Sodexo Promoting Workplace Diversity

Members News - Jan 27, 2016

Sodexo has a proud history of making the workplace accessible to people who may experience barriers to finding and maintaining paid employment, or actively playing a part in the workplace. Outlined below are examples of how Sodexo’s team in Ireland works with a range of charities to uncover the kinds of jobs people would like to do, and find suitable opportunities.


Kieran Coleman and Valerie Crotty have been working for Sodexo at GSK Dungarven for eight and 18 years respectively. Sodexo first heard about Kieran and Valerie through Carriglea Cáirde Services who provide services to adults with learning disabilities. Both are vital members of the restaurant team, cleaning tables and trays, sweeping and washing floors, and keeping front and back of house areas absolutely spotless. “Kieran & Valerie work so well within the catering team,” says chef manager Linda McCarthy. “Kieran is always looking for more cleaning to do! We’ve had various inspections where we’ve been complimented on our cleanliness – he helps us get results. Valerie is great, and she’s learning new skills too.”


Learning for Life is Diageo’s global programme designed to inspire and transform the lives of people in the communities it operates in. With a focus on adult education, the programme operates in partnership with local educational, governmental, and training organisations. Sodexo is proud to be part of Learning for Life and, so far, has supported four candidates on work placements in the St James’ Gate and Dundalk sites. The programme involves a seven-week vocational learning course before the work placement, which offers experience in a range of roles on site over four weeks. A three-month paid work placement then follows.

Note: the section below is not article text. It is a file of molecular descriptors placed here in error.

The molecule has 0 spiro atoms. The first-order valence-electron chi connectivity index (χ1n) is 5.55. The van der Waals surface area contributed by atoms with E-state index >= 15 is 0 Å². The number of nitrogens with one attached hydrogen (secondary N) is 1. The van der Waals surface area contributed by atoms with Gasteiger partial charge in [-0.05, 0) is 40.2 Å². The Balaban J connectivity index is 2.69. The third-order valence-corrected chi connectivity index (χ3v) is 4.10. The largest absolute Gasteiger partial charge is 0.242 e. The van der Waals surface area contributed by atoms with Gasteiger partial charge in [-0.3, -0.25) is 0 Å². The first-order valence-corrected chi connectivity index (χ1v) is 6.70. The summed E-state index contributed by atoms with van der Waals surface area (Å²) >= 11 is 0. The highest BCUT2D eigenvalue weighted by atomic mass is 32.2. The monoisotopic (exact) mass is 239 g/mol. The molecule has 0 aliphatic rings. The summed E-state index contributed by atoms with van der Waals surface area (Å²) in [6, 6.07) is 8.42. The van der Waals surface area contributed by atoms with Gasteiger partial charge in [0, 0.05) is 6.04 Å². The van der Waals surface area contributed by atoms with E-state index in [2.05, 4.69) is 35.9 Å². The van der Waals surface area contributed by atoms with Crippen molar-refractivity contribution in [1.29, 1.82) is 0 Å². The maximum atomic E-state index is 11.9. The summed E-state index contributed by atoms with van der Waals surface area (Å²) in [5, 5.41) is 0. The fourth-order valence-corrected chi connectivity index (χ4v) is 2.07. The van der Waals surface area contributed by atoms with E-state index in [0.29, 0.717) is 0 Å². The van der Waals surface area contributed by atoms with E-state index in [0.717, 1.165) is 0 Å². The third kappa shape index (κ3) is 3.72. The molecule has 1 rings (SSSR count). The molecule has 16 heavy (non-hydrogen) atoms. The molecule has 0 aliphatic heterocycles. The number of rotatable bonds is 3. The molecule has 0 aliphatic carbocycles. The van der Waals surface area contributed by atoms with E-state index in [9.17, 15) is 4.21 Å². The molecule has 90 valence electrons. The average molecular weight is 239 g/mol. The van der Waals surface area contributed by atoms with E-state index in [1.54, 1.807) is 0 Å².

Six work experience candidates have spent time with the PayPal Dundalk team since 2013, thanks to links with local charity Rehab Care. Sodexo runs a 12-week programme for individuals with disabilities, to introduce them into the workplace. To date, three programmes have run, each inviting two people at a time to work two days per week from 10am until 2pm, assisting the catering team. “It’s given us all a better understanding and awareness of mental health issues,” explains general services manager Shirley Collins. “Our recruits have embraced the tasks we’ve given them and showed great pride and flawless attention to detail. And we can help equip them with basic knowledge in the catering industry both in health and safety and food safety. I would recommend any manager to explore programmes like this in their local areas – it’s been a really enriching experience for our staff.”


Bernie is 48 and has experienced mental health issues for 17 years. She worked in an office and as a waitress before becoming ill, but hasn’t worked since. The team at All Hallows College was delighted to have Bernie join them on a work placement last summer. She worked a four-hour shift every day for four weeks assisting in setting tables for 150 lunch covers, stocking fridges, polishing cutlery, clearing lunch tables and filling the dishwasher. Catering manager Leonard Stafford says Bernie was really positive about the experience and enjoyed the routine of having to get up every morning and prepare for work. “The daily social interaction helped improve Bernie’s confidence,” he says. “She also picked up new skills around food hygiene regulations. As a team we learnt that you can add a lot of value to the life of a person affected by mental illness.”